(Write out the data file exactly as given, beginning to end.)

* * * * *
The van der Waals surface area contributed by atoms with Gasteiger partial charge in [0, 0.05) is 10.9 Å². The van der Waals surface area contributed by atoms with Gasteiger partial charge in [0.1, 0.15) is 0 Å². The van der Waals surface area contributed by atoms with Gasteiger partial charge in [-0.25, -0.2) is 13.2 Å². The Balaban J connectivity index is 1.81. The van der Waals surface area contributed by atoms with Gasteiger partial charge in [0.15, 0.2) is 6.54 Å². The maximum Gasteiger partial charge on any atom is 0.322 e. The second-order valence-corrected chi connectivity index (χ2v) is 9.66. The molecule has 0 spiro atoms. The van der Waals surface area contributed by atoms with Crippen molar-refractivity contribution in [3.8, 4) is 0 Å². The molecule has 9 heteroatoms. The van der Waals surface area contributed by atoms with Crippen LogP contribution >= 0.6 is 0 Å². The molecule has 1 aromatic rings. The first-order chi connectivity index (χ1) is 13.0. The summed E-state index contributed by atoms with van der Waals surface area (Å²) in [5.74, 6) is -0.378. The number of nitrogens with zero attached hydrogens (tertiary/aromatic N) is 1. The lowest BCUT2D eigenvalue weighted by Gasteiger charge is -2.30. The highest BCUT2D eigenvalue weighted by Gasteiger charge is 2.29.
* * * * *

The van der Waals surface area contributed by atoms with Gasteiger partial charge in [0, 0.05) is 10.9 Å². The van der Waals surface area contributed by atoms with Gasteiger partial charge in [0.1, 0.15) is 0 Å². The van der Waals surface area contributed by atoms with Gasteiger partial charge in [-0.25, -0.2) is 13.2 Å². The Balaban J connectivity index is 1.81. The van der Waals surface area contributed by atoms with Gasteiger partial charge in [0.15, 0.2) is 6.54 Å². The maximum Gasteiger partial charge on any atom is 0.322 e. The second-order valence-corrected chi connectivity index (χ2v) is 9.66. The molecule has 0 spiro atoms. The van der Waals surface area contributed by atoms with Crippen molar-refractivity contribution in [3.8, 4) is 0 Å². The molecule has 9 heteroatoms. The van der Waals surface area contributed by atoms with Crippen LogP contribution >= 0.6 is 0 Å². The molecule has 1 aromatic rings. The first-order chi connectivity index (χ1) is 13.0. The summed E-state index contributed by atoms with van der Waals surface area (Å²) in [5.74, 6) is -0.378. The number of nitrogens with zero attached hydrogens (tertiary/aromatic N) is 1. The lowest BCUT2D eigenvalue weighted by Gasteiger charge is -2.30. The highest BCUT2D eigenvalue weighted by Gasteiger charge is 2.29.